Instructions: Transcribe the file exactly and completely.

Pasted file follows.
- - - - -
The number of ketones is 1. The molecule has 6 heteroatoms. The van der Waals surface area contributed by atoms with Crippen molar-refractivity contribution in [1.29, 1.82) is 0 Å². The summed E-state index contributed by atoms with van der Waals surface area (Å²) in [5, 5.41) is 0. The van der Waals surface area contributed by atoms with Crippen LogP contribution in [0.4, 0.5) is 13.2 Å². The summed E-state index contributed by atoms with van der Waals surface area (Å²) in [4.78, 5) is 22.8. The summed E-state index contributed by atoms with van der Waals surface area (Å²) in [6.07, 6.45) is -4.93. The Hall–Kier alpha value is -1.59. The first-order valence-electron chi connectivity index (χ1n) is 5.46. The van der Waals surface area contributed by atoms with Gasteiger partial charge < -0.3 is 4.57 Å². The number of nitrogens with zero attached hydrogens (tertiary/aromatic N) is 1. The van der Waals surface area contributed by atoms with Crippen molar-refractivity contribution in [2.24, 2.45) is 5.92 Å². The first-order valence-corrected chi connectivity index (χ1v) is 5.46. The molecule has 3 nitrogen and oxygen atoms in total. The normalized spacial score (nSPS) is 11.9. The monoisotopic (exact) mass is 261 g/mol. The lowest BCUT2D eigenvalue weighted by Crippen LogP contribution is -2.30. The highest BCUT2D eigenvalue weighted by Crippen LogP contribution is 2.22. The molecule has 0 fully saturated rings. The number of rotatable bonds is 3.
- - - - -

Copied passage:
The number of ketones is 1. The molecule has 6 heteroatoms. The van der Waals surface area contributed by atoms with Crippen molar-refractivity contribution in [1.29, 1.82) is 0 Å². The summed E-state index contributed by atoms with van der Waals surface area (Å²) in [5, 5.41) is 0. The van der Waals surface area contributed by atoms with Crippen LogP contribution in [0.4, 0.5) is 13.2 Å². The summed E-state index contributed by atoms with van der Waals surface area (Å²) in [4.78, 5) is 22.8. The summed E-state index contributed by atoms with van der Waals surface area (Å²) in [6.07, 6.45) is -4.93. The Hall–Kier alpha value is -1.59. The first-order valence-electron chi connectivity index (χ1n) is 5.46. The van der Waals surface area contributed by atoms with Gasteiger partial charge < -0.3 is 4.57 Å². The number of nitrogens with zero attached hydrogens (tertiary/aromatic N) is 1. The van der Waals surface area contributed by atoms with Crippen molar-refractivity contribution in [2.24, 2.45) is 5.92 Å². The first-order valence-corrected chi connectivity index (χ1v) is 5.46. The molecule has 3 nitrogen and oxygen atoms in total. The normalized spacial score (nSPS) is 11.9. The monoisotopic (exact) mass is 261 g/mol. The lowest BCUT2D eigenvalue weighted by Crippen LogP contribution is -2.30. The highest BCUT2D eigenvalue weighted by Crippen LogP contribution is 2.22. The molecule has 0 fully saturated rings. The number of rotatable bonds is 3.